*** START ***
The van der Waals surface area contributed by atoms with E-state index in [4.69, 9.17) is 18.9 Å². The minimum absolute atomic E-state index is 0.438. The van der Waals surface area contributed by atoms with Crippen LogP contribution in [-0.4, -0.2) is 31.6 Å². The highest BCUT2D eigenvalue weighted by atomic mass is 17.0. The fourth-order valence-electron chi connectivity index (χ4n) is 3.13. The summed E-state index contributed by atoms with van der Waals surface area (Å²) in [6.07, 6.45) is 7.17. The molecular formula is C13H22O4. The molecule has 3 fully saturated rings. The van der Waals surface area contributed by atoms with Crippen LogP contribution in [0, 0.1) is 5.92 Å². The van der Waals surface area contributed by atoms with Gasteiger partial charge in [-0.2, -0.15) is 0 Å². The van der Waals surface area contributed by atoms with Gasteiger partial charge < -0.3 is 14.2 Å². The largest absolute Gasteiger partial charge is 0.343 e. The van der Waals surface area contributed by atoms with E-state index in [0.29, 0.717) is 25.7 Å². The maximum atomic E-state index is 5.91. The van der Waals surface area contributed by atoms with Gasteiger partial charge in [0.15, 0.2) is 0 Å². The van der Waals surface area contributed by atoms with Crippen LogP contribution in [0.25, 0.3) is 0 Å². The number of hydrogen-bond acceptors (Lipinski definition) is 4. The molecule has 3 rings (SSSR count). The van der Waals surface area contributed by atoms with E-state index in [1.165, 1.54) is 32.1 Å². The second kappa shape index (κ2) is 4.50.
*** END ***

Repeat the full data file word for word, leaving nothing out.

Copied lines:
The van der Waals surface area contributed by atoms with E-state index in [4.69, 9.17) is 18.9 Å². The minimum absolute atomic E-state index is 0.438. The van der Waals surface area contributed by atoms with Crippen LogP contribution in [-0.4, -0.2) is 31.6 Å². The highest BCUT2D eigenvalue weighted by atomic mass is 17.0. The fourth-order valence-electron chi connectivity index (χ4n) is 3.13. The summed E-state index contributed by atoms with van der Waals surface area (Å²) in [6.07, 6.45) is 7.17. The molecular formula is C13H22O4. The molecule has 3 fully saturated rings. The van der Waals surface area contributed by atoms with Crippen LogP contribution in [0, 0.1) is 5.92 Å². The van der Waals surface area contributed by atoms with Gasteiger partial charge in [-0.2, -0.15) is 0 Å². The van der Waals surface area contributed by atoms with Gasteiger partial charge < -0.3 is 14.2 Å². The largest absolute Gasteiger partial charge is 0.343 e. The van der Waals surface area contributed by atoms with E-state index in [0.29, 0.717) is 25.7 Å². The maximum atomic E-state index is 5.91. The van der Waals surface area contributed by atoms with Gasteiger partial charge in [0.15, 0.2) is 0 Å². The van der Waals surface area contributed by atoms with Crippen LogP contribution in [0.25, 0.3) is 0 Å². The number of hydrogen-bond acceptors (Lipinski definition) is 4. The molecule has 3 rings (SSSR count). The van der Waals surface area contributed by atoms with E-state index in [1.165, 1.54) is 32.1 Å². The second kappa shape index (κ2) is 4.50.